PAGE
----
The growth cycle typically starts around April when the days are lengthening. Antlers are produced on the tops of the pedicles, and they are the fastest growing animal tissue, up to ¼ inch per day. The buck’s body produces biochemical resources that tissue cells use for growth, regeneration and repair.
Velvet facilitates antler growth
As the antlers begin the early surge in the summer months, they are not yet hard bone but instead feel spongy to the touch. While they are dynamically forming, they are rich in blood vessels and nerves. These are especially dense in the outer covering, a hairy skin called velvet. The stag needs velvet for antler formation because its blood vessels and nerves deliver growth factors and hormonal biochemicals. If the velvet is cut or removed during this time, it bleeds profusely and is very painful for the deer. Meanwhile, mineral deposits such as calcium and phosphorus gradually fill in and replace the spongy tissue, turning the antlers into true bone.
As summer turns to fall, the increasing bone deposition starts to cut off the blood supply to the velvet. When this is complete, the velvet dries up and sheds from the antlers. The stag may rub its antlers against trees to facilitate the shedding, and deer have been observed eating their shed velvet. As daylight hours continue to shorten, the stag’s testosterone levels start to rise and breeding season begins, lasting until late fall or early winter.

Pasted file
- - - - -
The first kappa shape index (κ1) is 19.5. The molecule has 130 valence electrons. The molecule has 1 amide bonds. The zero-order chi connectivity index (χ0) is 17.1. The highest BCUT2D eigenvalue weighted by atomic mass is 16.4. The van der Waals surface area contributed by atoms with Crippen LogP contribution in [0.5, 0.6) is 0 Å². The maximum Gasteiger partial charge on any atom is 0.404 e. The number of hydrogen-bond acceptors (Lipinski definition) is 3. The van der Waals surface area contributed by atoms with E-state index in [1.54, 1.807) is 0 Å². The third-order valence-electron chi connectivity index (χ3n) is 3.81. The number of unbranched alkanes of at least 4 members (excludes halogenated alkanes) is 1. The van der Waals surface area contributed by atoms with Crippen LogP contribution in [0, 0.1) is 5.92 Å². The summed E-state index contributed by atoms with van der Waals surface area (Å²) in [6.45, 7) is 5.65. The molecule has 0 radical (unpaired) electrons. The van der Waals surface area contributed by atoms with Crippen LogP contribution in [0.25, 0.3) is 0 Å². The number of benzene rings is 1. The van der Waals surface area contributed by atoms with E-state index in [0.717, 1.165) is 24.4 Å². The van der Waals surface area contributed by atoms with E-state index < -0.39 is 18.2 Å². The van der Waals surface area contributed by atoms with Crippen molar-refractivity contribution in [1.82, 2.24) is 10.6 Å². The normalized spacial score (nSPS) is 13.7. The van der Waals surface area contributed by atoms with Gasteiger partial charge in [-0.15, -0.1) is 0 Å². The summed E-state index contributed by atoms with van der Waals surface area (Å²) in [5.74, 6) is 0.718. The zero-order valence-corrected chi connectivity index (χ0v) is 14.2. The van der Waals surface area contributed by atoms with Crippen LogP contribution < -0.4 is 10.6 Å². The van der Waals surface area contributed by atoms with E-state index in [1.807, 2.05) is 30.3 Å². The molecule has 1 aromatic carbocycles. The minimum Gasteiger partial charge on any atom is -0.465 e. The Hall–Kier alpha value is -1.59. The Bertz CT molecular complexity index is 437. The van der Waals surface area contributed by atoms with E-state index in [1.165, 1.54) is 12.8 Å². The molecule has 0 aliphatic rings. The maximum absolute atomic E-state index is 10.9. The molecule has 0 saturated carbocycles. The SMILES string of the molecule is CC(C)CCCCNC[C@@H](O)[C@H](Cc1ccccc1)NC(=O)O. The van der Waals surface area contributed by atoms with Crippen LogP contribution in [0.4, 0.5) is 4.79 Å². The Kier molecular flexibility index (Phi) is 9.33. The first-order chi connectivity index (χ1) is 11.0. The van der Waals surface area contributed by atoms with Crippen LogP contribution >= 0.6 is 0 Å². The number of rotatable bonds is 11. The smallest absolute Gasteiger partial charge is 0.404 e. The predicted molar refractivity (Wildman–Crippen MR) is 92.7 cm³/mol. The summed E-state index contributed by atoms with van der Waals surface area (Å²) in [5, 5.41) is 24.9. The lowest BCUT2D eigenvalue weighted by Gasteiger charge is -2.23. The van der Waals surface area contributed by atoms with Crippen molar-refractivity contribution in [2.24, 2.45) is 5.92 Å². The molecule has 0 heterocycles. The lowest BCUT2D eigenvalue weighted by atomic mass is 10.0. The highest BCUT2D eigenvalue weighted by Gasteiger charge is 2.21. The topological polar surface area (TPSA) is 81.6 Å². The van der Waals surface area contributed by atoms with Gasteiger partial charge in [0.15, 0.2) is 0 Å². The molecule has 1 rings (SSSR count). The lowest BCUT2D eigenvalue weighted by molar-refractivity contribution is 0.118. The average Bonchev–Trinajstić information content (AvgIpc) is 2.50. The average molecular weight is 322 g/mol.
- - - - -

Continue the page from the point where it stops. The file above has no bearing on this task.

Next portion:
Finally, the winter solstice brings the year’s shortest days, mating season ends, and testosterone levels drop. Per its owner’s manual, the stag’s bony antlers now erode at the pedicle seam. The antler loosens and falls off, “leaving a bloody depression which quickly scabs over.”[iv] In spring, the cycle starts anew.
Is deer antler velvet good for humans?
It’s not known when or how humans figured that if velvet is good for dear, it might also be good for humans. In traditional Chinese medicine, antler velvet has been used medicinally for thousands of years. In our own time, an abundance of lab analysis has revealed that velvet contains female hormones, growth factors, amino acids and other essential molecular messengers that can regulate gene activity and promote tissue growth/repair. In short, science supports theoretical health benefits. In particular, velvet is rich in insulin-like growth factor 1 (IGF-1), a hormone that potentially offers anti-aging and performance-enhancing effects, but which may promote cancer development. Here is just a shortlist of what people take antler velvet for:
- Reduce cholesterol
- Treat high blood pressure
- Prevent osteoporosis
- Strengthen the lower backand knees
- Boost the immune system
- Improve cognitive skills
- Help with sexuality and fertility
- Support women’s reproductive health
- Protect men’s erectile function
- The list goes on and on!
Does research confirm human health benefits?